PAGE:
"When I first got to Miami I was kind of … well, not upset, but a little annoyed that I had to take all of these courses that I wasn't really interested in, specifically the language requirement which led me to take Latin for two years. And even though I did very well, I didn't really want to take it, but I had to. However, there's definitely merit in a liberal arts education. You get to explore many different disciplines. For someone who might not know what exactly they want to study, that's a great opportunity for them. They can explore different paths, different areas of study, and make a really informed decision instead of making it prematurely and getting stuck in a major that's not really for them.

"In my case, the good thing about Black World Studies is that most of the courses are cross-listed. So I've taken religion courses. I've taken political science courses. I've even taken geography courses. I've gotten to learn about different areas of study that aren't necessarily specifically related to Black World Studies. When you first look at the course title you wouldn't assume, 'Well, that has to do with black people or African Americans.' Liberal arts have given me a lot of really good insight to different areas. Just be open-minded—it's called liberal arts for a reason."

Internship in Washington, DC

Smithsonian Institution

"Although I didn't apply until the end of my junior year, as a sophomore I found out through Professor Frazier about a summer internship opportunity at the National Museum of African American History and Culture in Washington, DC. It opens in 2015 and is the newest Smithsonian Museum; the galleries are still being composed and put together.

"I worked under Dr. Tuliza Fleming, an art curator there, and I did tons of research. Everyday I was running around DC, going to different libraries and different Smithsonian museums, gathering information that would be put into the opening galleries of the visual arts gallery for the entire museum. I learned so much about black art—art in general—because I had never taken a black art course here at Miami. So I went in kind of as a blank slate.

"I definitely feel like I learned so much there about museum work, curation and preservation, art, black art—it was a whole other world. It was so great, and it enhanced my writing skills because I wrote tons and tons: bibliographies, case studies, wall text, displays for artwork, everything you can think about. It was very cool.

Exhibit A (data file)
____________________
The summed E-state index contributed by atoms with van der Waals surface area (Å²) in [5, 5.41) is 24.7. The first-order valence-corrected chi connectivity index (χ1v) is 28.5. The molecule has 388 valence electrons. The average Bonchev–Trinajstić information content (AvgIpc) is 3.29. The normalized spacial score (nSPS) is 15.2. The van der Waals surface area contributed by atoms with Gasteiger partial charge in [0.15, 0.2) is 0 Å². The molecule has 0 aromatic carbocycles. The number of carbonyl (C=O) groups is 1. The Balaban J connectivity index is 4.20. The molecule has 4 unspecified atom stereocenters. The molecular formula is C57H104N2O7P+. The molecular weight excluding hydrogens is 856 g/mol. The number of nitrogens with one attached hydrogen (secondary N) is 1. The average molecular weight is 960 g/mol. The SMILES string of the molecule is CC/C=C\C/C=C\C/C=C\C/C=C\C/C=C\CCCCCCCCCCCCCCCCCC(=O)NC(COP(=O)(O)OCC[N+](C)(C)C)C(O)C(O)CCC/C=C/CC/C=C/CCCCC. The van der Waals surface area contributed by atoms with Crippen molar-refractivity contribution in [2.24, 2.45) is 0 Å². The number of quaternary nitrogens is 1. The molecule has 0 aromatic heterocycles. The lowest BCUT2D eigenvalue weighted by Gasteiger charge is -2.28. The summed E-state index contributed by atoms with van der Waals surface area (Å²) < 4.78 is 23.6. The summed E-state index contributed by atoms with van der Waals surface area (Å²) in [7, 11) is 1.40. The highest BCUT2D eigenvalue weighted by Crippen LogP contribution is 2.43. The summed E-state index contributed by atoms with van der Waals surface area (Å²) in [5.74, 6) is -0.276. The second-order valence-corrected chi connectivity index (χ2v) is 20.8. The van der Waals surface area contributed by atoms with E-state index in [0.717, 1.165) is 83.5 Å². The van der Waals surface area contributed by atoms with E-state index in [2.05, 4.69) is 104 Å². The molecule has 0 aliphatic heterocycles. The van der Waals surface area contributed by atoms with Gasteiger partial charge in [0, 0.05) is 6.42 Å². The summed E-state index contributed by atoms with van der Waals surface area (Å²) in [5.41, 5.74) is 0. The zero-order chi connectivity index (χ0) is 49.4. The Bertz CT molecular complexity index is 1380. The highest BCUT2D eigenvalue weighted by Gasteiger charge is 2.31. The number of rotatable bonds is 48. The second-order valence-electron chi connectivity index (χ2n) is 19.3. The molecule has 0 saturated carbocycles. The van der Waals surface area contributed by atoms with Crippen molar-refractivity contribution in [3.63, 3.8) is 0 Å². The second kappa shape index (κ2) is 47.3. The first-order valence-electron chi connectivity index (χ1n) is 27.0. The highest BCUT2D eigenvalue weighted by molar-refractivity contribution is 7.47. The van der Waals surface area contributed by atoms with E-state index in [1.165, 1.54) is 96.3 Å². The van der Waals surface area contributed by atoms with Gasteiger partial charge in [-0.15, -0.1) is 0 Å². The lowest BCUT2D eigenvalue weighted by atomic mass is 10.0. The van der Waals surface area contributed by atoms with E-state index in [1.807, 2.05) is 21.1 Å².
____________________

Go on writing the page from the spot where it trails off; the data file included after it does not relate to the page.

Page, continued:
"This was my first time in DC by myself, so I had to learn how to work the metro, the city bus, the streets—just getting around by myself. Being on my own definitely helped me find who I am. I'm 21 and still growing as a young woman, but it gave me a glimpse into who I am, who I am becoming, and who I want to be. I had never lived on my own, so it was just so cool living in a house by myself, having to be a grown-up, having to cook for myself, all that stuff.

"I made many visits to the American Art Portrait Gallery Libraries, because each Smithsonian Museum has its own specific library. Traveling around to those different libraries to gain vertical file information or books and also looking at the art just to gauge how different museums display artwork—all of this was such a great primer in museum work. It was just amazing.

"I also got to sit in on donor meetings, actually meeting with people who wanted to donate pieces of art by black artists. One of my most memorable meetings was with a donor who wanted to donate a Minnie Evans original piece. She's a little known black vernacular artist from the South who created works in crayon; they were all from visions she had that she said were sent from God. I had never heard about her before this summer, but seeing her works in person was one of my most prized experiences."

Advice to Students

"As a Miami student, you have all these opportunities to explore. It's really the only time you have to make different experiences and just live free and take a chance. But don't wait until your junior year to decide, 'Oh, I'm going to switch my major,' because you'll be here forever. Use maybe your first year and a half. You know, once you get to your sophomore year, you really should start trying to pin down your major. The College of Arts and Science really does give you the opportunity to explore different avenues of what may fit you specifically. Keep an open-mind and don't be afraid to try new courses in different areas.

"And study abroad, intern—because you can't really do that when you're a grown-up. Be sure to apply early. That's very important. Don't wait until the end of the deadline, because they start looking at those applications as soon as they come in, so you want to be fresh in their minds. And apply for everything. Opportunities come left and right. Don't be hesitant because of a lack of financial funds, or because a fear that you might not get it. Apply for everything. You never know what might happen!"

[September 2013]